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[Pam shoots the “handwriting on the wall.”  John no doubt noted the “WC” sign over his head.  The first task, always, is to locate your water closets!]

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[Creep down the alleyway . . . (Simon and Garfunkel’s “Somewhere They Can’t Find Me”)]

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[Hey, “Rock Cafe”]

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[Ach du lieber!  Well, that’s about the extent of my German, danke.]

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[The Super is excited – a wine bottle tree.]

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[The traffic on the city streets was horrendous!]

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[St. James Church (a church we never entered?)]

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[Shooting Pam shooting something . . . ]

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[Well, how would you like to wake up in the morning to find a gaggle of old Germans ambling down your street?]

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[The Super says guten tag to Heinrich and Bertha.]

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[Town Hall in City Center . . . ]

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[And other City Center stuff . . . ]

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[The Clock Tower (I remember this because it has a clock).]

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[A neat pedestal in City Center.  There probably is a further explanation somewhere.]

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[The Super’s head’s on a swivel.]

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[Here’s 4 of the Super’s efforts in City Center (her tablet was starting to fail on the right side of her photos).]





[We’re heading down this street to the Burggarten (that little nose sticking out to the west on the map.]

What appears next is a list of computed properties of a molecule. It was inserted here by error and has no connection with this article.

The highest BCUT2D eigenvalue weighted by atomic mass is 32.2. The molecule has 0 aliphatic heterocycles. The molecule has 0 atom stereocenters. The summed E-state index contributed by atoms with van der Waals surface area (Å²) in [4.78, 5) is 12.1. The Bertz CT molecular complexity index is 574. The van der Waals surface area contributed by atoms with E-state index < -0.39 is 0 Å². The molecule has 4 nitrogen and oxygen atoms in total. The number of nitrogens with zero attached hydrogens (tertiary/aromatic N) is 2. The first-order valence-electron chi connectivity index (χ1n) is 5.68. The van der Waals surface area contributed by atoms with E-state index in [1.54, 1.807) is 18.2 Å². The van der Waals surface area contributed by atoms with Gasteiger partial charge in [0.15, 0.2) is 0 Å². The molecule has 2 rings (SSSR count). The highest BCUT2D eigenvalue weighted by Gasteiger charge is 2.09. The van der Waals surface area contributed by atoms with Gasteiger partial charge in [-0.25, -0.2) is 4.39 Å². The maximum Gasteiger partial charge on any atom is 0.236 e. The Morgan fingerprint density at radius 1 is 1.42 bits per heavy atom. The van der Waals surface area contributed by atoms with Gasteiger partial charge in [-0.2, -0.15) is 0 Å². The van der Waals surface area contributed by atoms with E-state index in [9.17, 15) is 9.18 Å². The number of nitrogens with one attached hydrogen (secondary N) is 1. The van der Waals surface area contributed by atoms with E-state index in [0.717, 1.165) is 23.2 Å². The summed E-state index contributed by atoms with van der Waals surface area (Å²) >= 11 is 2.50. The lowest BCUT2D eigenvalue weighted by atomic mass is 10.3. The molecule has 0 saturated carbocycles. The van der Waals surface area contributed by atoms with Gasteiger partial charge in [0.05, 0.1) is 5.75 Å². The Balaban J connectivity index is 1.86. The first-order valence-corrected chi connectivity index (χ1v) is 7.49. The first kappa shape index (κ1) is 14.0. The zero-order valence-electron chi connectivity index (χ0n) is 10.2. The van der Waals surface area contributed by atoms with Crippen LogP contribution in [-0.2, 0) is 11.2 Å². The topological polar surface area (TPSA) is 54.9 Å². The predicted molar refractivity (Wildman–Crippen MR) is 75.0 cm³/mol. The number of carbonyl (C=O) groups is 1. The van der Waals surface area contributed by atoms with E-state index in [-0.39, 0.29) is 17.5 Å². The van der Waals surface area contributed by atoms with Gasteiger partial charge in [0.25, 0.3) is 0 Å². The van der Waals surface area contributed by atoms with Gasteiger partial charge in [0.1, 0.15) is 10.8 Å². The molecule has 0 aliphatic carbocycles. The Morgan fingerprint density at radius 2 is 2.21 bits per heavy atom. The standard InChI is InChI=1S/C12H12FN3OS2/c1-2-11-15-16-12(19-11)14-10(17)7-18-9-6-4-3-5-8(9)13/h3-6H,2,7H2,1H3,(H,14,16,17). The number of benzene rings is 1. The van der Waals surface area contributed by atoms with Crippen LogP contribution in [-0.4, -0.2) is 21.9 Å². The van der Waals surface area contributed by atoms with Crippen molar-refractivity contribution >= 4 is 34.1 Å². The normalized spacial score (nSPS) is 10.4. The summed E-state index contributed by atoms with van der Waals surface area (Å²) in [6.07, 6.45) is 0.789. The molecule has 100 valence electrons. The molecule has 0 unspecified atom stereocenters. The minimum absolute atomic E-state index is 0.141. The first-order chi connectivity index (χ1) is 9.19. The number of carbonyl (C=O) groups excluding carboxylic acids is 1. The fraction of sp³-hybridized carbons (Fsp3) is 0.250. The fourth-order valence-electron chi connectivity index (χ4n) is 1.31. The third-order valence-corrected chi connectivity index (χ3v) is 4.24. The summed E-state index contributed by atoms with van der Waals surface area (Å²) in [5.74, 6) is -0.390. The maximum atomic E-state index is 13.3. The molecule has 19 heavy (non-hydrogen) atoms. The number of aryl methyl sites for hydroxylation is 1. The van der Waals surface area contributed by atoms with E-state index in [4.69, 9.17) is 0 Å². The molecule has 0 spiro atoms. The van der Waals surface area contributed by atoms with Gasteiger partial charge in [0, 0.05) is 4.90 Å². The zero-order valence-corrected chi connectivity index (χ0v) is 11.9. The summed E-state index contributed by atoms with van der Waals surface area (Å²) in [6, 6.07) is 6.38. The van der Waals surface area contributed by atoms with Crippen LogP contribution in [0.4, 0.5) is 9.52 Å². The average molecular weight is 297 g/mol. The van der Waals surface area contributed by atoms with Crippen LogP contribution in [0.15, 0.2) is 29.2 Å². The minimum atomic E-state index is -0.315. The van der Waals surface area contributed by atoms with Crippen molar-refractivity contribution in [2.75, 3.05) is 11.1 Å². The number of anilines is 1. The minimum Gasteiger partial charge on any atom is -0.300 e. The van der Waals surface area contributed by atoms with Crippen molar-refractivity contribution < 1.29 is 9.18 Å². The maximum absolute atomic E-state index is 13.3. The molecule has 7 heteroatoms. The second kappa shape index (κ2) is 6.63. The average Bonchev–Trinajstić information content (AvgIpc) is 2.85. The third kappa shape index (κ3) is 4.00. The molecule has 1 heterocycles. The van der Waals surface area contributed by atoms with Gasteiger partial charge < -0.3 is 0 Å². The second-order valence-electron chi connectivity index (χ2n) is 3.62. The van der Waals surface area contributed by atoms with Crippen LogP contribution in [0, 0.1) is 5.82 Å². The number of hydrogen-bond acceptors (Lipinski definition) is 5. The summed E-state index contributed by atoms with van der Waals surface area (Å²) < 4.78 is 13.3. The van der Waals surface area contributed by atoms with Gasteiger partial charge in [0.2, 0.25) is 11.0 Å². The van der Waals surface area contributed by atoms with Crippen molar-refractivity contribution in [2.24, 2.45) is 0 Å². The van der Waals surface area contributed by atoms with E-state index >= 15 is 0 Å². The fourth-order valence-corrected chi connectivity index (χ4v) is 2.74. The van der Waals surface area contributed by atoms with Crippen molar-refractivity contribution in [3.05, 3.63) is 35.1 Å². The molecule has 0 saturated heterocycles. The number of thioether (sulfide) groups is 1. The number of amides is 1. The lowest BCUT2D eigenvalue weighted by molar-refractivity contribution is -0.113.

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[Something captures the Super’s fancy.]

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[A/k/a, the Rainbow Rider]

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[A glance back at a receding City Center.]

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[Our guide (red strap), who was excellent, releases us to our own devices.]

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[A side street to an overlook along the city wall.]

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[Another clock tower (again, the clock is a dead give away), this the entrance to the Burggarten.]

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[The Super checking out play dates and show times.]

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[One last archway]

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[And we’re in – a quite lovely garden indeed!]

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[I stand corrected – our guide is still with us.  I believe now he said meander on your own.]

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[Helen shoots back at whence we came.]

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[The trees were more than a couple years old.]